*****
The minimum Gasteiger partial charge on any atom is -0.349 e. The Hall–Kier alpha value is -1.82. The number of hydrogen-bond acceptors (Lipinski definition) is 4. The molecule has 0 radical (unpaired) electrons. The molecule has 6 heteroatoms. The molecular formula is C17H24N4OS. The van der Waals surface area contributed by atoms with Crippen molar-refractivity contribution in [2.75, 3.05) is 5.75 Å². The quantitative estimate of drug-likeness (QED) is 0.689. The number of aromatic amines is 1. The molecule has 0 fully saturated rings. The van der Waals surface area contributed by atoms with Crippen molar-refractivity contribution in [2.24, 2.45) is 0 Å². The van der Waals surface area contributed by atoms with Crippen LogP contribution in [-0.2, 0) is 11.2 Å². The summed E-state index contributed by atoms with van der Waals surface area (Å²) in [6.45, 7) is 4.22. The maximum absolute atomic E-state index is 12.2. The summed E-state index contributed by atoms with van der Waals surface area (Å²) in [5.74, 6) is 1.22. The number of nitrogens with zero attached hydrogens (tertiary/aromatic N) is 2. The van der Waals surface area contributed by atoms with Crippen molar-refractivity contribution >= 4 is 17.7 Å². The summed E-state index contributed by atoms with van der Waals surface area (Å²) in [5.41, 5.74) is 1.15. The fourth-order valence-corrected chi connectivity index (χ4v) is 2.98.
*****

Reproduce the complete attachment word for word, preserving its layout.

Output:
The minimum Gasteiger partial charge on any atom is -0.349 e. The Hall–Kier alpha value is -1.82. The number of hydrogen-bond acceptors (Lipinski definition) is 4. The molecule has 0 radical (unpaired) electrons. The molecule has 6 heteroatoms. The molecular formula is C17H24N4OS. The van der Waals surface area contributed by atoms with Crippen molar-refractivity contribution in [2.75, 3.05) is 5.75 Å². The quantitative estimate of drug-likeness (QED) is 0.689. The number of aromatic amines is 1. The molecule has 0 fully saturated rings. The van der Waals surface area contributed by atoms with Crippen molar-refractivity contribution in [2.24, 2.45) is 0 Å². The van der Waals surface area contributed by atoms with Crippen LogP contribution in [-0.2, 0) is 11.2 Å². The summed E-state index contributed by atoms with van der Waals surface area (Å²) in [6.45, 7) is 4.22. The maximum absolute atomic E-state index is 12.2. The summed E-state index contributed by atoms with van der Waals surface area (Å²) in [5.74, 6) is 1.22. The number of nitrogens with zero attached hydrogens (tertiary/aromatic N) is 2. The van der Waals surface area contributed by atoms with Crippen molar-refractivity contribution >= 4 is 17.7 Å². The summed E-state index contributed by atoms with van der Waals surface area (Å²) in [5.41, 5.74) is 1.15. The fourth-order valence-corrected chi connectivity index (χ4v) is 2.98.